Warmer temperatures also have other effects. The growing season is starting to occur earlier than it has in the past. This may be good for farmers who are eager to start a crop, but it means that pollen also starts earlier and the pollen season lasts longer than it did years ago. It also means that flowering trees and plants that provide food to birds and pollinators may start to bloom so early that the animals that depend on those plants have not migrated north into our area. This means they are likely to starve due to lack of suitable food sources.

An arched iceberg along the Antarctic Peninsula, taken June 17, 2022. Last month Antarctic sea ice extent reached a record low for June, at 4.68 million square miles — or about 471,000 square miles below average. (Dan Costa/National Science Foundation/Creative Commons: https://creativecommons.org/licenses/by-nc-nd/4.0/)
An arched iceberg located along the Antarctic Peninsula as of June 17 of this year. Last month Antarctic sea ice extent reached a record low for June, at 4.68 million square miles — or about 471,000 square miles below average. (Photo by Dan Costa/National Science Foundation/Creative Commons)

That said, warmer conditions do have some positive effects. Warmer conditions allow farmers to grow new crops like satsuma citrus, olives and pomegranates, which need warm conditions to thrive. A longer growing season could give farmers more chance of growing two crops in one year, a method known as “double-cropping.”

While temperatures are getting warmer, precipitation is also changing. Higher temperatures lead to more evaporation and an amplified water cycle. That means more floods and droughts may occur because rain will come down in heavier bursts, with longer dry spells in between. This will cause problems for agriculture, transportation and other infrastructure, and human health.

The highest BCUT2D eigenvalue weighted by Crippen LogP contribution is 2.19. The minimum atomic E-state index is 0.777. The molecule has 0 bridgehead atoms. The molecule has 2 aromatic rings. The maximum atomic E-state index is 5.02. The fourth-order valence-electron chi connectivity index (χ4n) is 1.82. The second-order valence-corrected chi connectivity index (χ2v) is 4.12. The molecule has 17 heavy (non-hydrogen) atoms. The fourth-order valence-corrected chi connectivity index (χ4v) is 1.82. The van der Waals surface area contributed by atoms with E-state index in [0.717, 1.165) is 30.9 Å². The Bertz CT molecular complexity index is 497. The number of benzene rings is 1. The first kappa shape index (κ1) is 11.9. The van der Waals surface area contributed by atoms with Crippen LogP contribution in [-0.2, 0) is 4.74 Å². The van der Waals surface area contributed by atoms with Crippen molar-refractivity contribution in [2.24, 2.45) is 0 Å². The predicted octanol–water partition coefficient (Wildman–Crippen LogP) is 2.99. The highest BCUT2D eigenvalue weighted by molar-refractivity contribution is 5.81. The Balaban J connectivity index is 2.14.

Melting sea ice

The NOAA report also stated that sea ice is decreasing in both the Arctic and Antarctica as a consequence of warming global temperatures. According to NOAA’s National Centers for Environmental Information, Antarctica saw its lowest June ice coverage on record. 

As the sea ice melts, the poles get even warmer than the mid-latitudes because of the decrease in reflective snow and ice. This can have consequences for Georgia by changing the large-scale weather pattern across the Northern Hemisphere, which is driven by temperature differences between the Equator and the North Pole. If that temperature difference changes, the pattern of atmospheric flow may also shift, bringing unexpected weather to our state.

By reducing the emission of greenhouse gases, we may be able to reduce the amount of warming in the future. You can help by reducing your use of power and fossil fuels and cutting food waste, which releases methane, another powerful greenhouse gas, when the unused food decays.

Pam Knox serves as a University of Georgia agricultural climatologist with the Department of Crop and Soil Sciences.